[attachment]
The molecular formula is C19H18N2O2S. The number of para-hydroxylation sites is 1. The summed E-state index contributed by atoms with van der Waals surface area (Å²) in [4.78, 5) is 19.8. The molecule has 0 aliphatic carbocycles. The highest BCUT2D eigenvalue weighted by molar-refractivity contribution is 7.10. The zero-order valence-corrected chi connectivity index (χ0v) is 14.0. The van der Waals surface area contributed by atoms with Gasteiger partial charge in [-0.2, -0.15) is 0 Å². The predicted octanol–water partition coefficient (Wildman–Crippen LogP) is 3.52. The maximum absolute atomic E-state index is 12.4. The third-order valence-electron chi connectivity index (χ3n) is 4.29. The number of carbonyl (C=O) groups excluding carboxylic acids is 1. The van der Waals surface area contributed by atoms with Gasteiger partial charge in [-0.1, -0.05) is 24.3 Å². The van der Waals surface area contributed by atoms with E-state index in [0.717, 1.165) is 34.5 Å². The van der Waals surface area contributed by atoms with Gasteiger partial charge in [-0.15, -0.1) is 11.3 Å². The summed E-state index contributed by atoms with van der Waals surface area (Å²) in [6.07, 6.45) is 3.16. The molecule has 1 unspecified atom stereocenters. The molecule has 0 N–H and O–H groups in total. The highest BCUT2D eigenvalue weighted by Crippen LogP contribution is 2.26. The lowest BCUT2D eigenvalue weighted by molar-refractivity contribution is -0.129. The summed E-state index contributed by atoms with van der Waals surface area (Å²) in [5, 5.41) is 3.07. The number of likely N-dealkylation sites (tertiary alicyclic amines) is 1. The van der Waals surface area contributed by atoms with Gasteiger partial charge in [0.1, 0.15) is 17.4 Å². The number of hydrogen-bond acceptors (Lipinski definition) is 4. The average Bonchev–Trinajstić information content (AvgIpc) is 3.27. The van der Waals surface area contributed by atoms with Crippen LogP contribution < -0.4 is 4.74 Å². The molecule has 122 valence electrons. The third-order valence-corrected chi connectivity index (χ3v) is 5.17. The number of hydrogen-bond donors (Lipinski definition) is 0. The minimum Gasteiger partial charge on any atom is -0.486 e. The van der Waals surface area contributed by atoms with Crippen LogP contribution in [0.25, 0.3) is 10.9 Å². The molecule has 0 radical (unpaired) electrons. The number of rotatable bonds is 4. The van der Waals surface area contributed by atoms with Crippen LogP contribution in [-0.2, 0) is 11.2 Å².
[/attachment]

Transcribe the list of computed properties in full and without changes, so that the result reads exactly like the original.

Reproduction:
The molecular formula is C19H18N2O2S. The number of para-hydroxylation sites is 1. The summed E-state index contributed by atoms with van der Waals surface area (Å²) in [4.78, 5) is 19.8. The molecule has 0 aliphatic carbocycles. The highest BCUT2D eigenvalue weighted by molar-refractivity contribution is 7.10. The zero-order valence-corrected chi connectivity index (χ0v) is 14.0. The van der Waals surface area contributed by atoms with Gasteiger partial charge in [-0.2, -0.15) is 0 Å². The predicted octanol–water partition coefficient (Wildman–Crippen LogP) is 3.52. The maximum absolute atomic E-state index is 12.4. The third-order valence-electron chi connectivity index (χ3n) is 4.29. The number of carbonyl (C=O) groups excluding carboxylic acids is 1. The van der Waals surface area contributed by atoms with Gasteiger partial charge in [-0.1, -0.05) is 24.3 Å². The van der Waals surface area contributed by atoms with E-state index in [0.717, 1.165) is 34.5 Å². The van der Waals surface area contributed by atoms with Gasteiger partial charge in [-0.15, -0.1) is 11.3 Å². The summed E-state index contributed by atoms with van der Waals surface area (Å²) in [6.07, 6.45) is 3.16. The molecule has 1 unspecified atom stereocenters. The molecule has 0 N–H and O–H groups in total. The highest BCUT2D eigenvalue weighted by Crippen LogP contribution is 2.26. The lowest BCUT2D eigenvalue weighted by molar-refractivity contribution is -0.129. The summed E-state index contributed by atoms with van der Waals surface area (Å²) in [5, 5.41) is 3.07. The number of likely N-dealkylation sites (tertiary alicyclic amines) is 1. The van der Waals surface area contributed by atoms with Gasteiger partial charge in [0.1, 0.15) is 17.4 Å². The number of hydrogen-bond acceptors (Lipinski definition) is 4. The average Bonchev–Trinajstić information content (AvgIpc) is 3.27. The van der Waals surface area contributed by atoms with Crippen LogP contribution < -0.4 is 4.74 Å². The molecule has 122 valence electrons. The third-order valence-corrected chi connectivity index (χ3v) is 5.17. The number of hydrogen-bond donors (Lipinski definition) is 0. The minimum Gasteiger partial charge on any atom is -0.486 e. The van der Waals surface area contributed by atoms with Crippen LogP contribution in [0.25, 0.3) is 10.9 Å². The molecule has 0 radical (unpaired) electrons. The number of rotatable bonds is 4. The van der Waals surface area contributed by atoms with Crippen LogP contribution in [-0.2, 0) is 11.2 Å².